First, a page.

Article

Psychological treatment of depression: Results of a series of meta-analyses

Department of Clinical Psychology, VU University Amsterdam, and EMGO Institute, The Netherlands.
Nordic journal of psychiatry (Impact Factor: 1.5). 07/2011; 65(6):354-64. DOI: 10.3109/08039488.2011.596570
Source: PubMed

ABSTRACT In the past few decades, a considerable number of studies have examined the effects of psychotherapies for adult depression.
We described the results of a series of meta-analyses examining what this large body of research has contributed to our knowledge of these treatments of depression.
We found that different types of psychotherapy are efficacious in the treatment of adult depression, including cognitive behavior therapy, interpersonal psychotherapy, problem-solving therapy, non-directive supportive therapy and behavioral activation therapy. Differences between types of psychotherapy are small. The efficacy of psychotherapy for mild to moderate depression is about the same as the efficacy of pharmacotherapy, and that combined treatment is more effective than psychotherapy alone and pharmacotherapy alone. Psychotherapy is not only effective in depressed adults in general, but also in older adults, women with postpartum depression, patients with general medical disorders, in inpatients, in primary care patients, patients with chronic depression and in subthreshold depression.
We found no evidence showing that psychotherapy is less efficacious in severe depression (with mean baseline Hamilton Depression Rating Scale scores up to 31, mean Beck Depression Inventory scores up to 35.85 and mean Beck Depression Inventory-II scores up to 36.50), but effects are smaller in chronic depression. We also found that the effects of psychotherapy are probably overestimated because of publication bias and the relatively low quality of many studies in the field.

Download full-text

Full-text

Available from: Annemieke van Straten, Oct 29, 2014
5 Followers
 · 
378 Views
  • Source
    • "One challenge for the field will be who, or what agency, should take responsibility for such an effort. Although there do exist some notable efforts to bring together psychotherapy research results for the purposes of meta-analyses (Cuijpers, Anderson, Donker, & van Straten, 2011; Cuijpers et al., 2011), it is likely the case that no single research group, professional organization, or even a nationlevel system can take on the responsibility to accumulate such data-bases, since the efforts must be interprofessional and international in scope. It may be possible that web-based technology can be developed, perhaps sponsored by an international health organization, such as the World Health Organization or a consortium of international research agencies, to form a repository of evidencebased psychotherapies. "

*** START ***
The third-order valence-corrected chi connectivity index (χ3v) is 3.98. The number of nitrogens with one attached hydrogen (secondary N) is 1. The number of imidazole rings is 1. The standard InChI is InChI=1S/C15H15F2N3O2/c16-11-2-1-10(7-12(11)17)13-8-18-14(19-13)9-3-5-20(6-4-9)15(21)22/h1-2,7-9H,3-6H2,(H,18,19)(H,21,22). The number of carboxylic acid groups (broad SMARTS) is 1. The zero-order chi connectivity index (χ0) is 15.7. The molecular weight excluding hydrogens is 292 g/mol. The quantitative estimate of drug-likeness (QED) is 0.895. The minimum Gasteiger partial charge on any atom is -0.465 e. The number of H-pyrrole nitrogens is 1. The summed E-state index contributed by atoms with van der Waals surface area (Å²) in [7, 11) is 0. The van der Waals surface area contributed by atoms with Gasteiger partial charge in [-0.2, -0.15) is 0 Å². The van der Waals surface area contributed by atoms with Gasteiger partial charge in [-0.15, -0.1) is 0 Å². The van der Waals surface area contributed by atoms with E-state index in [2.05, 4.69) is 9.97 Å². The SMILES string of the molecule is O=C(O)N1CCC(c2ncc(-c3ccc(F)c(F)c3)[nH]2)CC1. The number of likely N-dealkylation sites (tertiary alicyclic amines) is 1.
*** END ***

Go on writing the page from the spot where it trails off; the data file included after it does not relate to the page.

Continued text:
[Show abstract] [Hide abstract]
    ABSTRACT: This paper examines the issues related to the gap between theory and practice in the area of cognitive-behavioral therapy. The article begins with a review of the evidence for such a gap, and having demonstrated that the gap exists, provides a discussion of some of the factors that are likely important in its genesis and maintenance. The article then focuses on potential strategies to reduce the theory-practice gap that go beyond the common recommendation for both efficacy and effectiveness research. In particular, we provide recommendations for protocol planning and design, training and competency maintenance, dissemination research, and implementation and policy change. We conclude with the proposition that theory and research should not only inform practice, but that practice should have a reciprocal benefit on theory and research.
    Behavior therapy 12/2013; 44(4):559-567. DOI:10.1016/j.beth.2013.03.002 · 2.85 Impact Factor
  • Source
    • "been well established (Cuijpers et al., 2011a, 2011b). Both have been found to be similarly effective in reducing depressive symptoms (Cuijpers et al., 2011a). However, less is known about who will benefit from therapy, and who will not. "
    [Show abstract] [Hide abstract]